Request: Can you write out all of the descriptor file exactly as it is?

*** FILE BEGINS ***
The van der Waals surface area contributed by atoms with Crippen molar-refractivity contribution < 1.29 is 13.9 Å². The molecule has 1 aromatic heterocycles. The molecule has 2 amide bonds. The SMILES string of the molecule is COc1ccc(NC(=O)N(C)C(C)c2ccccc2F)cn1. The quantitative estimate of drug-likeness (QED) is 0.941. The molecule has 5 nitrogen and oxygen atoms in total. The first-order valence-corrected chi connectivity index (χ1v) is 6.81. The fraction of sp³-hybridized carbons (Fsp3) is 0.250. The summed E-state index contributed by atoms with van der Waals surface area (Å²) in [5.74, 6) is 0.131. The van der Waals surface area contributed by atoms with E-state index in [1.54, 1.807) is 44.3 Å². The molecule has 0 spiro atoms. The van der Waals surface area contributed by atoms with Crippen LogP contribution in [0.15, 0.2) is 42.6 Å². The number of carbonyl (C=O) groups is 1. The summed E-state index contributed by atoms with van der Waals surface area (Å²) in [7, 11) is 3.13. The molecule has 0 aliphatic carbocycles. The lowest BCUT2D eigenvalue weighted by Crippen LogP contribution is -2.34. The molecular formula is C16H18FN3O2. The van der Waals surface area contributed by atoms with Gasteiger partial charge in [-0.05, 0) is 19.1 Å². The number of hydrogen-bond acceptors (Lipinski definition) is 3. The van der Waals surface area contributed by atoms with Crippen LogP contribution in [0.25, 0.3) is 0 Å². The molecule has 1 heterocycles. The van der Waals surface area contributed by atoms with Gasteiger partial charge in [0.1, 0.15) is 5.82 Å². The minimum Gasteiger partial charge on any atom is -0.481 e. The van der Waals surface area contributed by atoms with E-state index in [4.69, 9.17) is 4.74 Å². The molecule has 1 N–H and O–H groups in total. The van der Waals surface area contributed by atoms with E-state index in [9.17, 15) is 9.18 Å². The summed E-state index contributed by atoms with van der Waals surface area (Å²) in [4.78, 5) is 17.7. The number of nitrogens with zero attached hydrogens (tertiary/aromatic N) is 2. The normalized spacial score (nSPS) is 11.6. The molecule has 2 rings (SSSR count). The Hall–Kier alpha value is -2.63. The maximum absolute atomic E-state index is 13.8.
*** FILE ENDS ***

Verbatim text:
The van der Waals surface area contributed by atoms with Crippen molar-refractivity contribution < 1.29 is 13.9 Å². The molecule has 1 aromatic heterocycles. The molecule has 2 amide bonds. The SMILES string of the molecule is COc1ccc(NC(=O)N(C)C(C)c2ccccc2F)cn1. The quantitative estimate of drug-likeness (QED) is 0.941. The molecule has 5 nitrogen and oxygen atoms in total. The first-order valence-corrected chi connectivity index (χ1v) is 6.81. The fraction of sp³-hybridized carbons (Fsp3) is 0.250. The summed E-state index contributed by atoms with van der Waals surface area (Å²) in [5.74, 6) is 0.131. The van der Waals surface area contributed by atoms with E-state index in [1.54, 1.807) is 44.3 Å². The molecule has 0 spiro atoms. The van der Waals surface area contributed by atoms with Crippen LogP contribution in [0.15, 0.2) is 42.6 Å². The number of carbonyl (C=O) groups is 1. The summed E-state index contributed by atoms with van der Waals surface area (Å²) in [7, 11) is 3.13. The molecule has 0 aliphatic carbocycles. The lowest BCUT2D eigenvalue weighted by Crippen LogP contribution is -2.34. The molecular formula is C16H18FN3O2. The van der Waals surface area contributed by atoms with Gasteiger partial charge in [-0.05, 0) is 19.1 Å². The number of hydrogen-bond acceptors (Lipinski definition) is 3. The van der Waals surface area contributed by atoms with Crippen LogP contribution in [0.25, 0.3) is 0 Å². The molecule has 1 heterocycles. The van der Waals surface area contributed by atoms with Gasteiger partial charge in [0.1, 0.15) is 5.82 Å². The minimum Gasteiger partial charge on any atom is -0.481 e. The van der Waals surface area contributed by atoms with E-state index in [4.69, 9.17) is 4.74 Å². The molecule has 1 N–H and O–H groups in total. The van der Waals surface area contributed by atoms with E-state index in [9.17, 15) is 9.18 Å². The summed E-state index contributed by atoms with van der Waals surface area (Å²) in [4.78, 5) is 17.7. The number of nitrogens with zero attached hydrogens (tertiary/aromatic N) is 2. The normalized spacial score (nSPS) is 11.6. The molecule has 2 rings (SSSR count). The Hall–Kier alpha value is -2.63. The maximum absolute atomic E-state index is 13.8.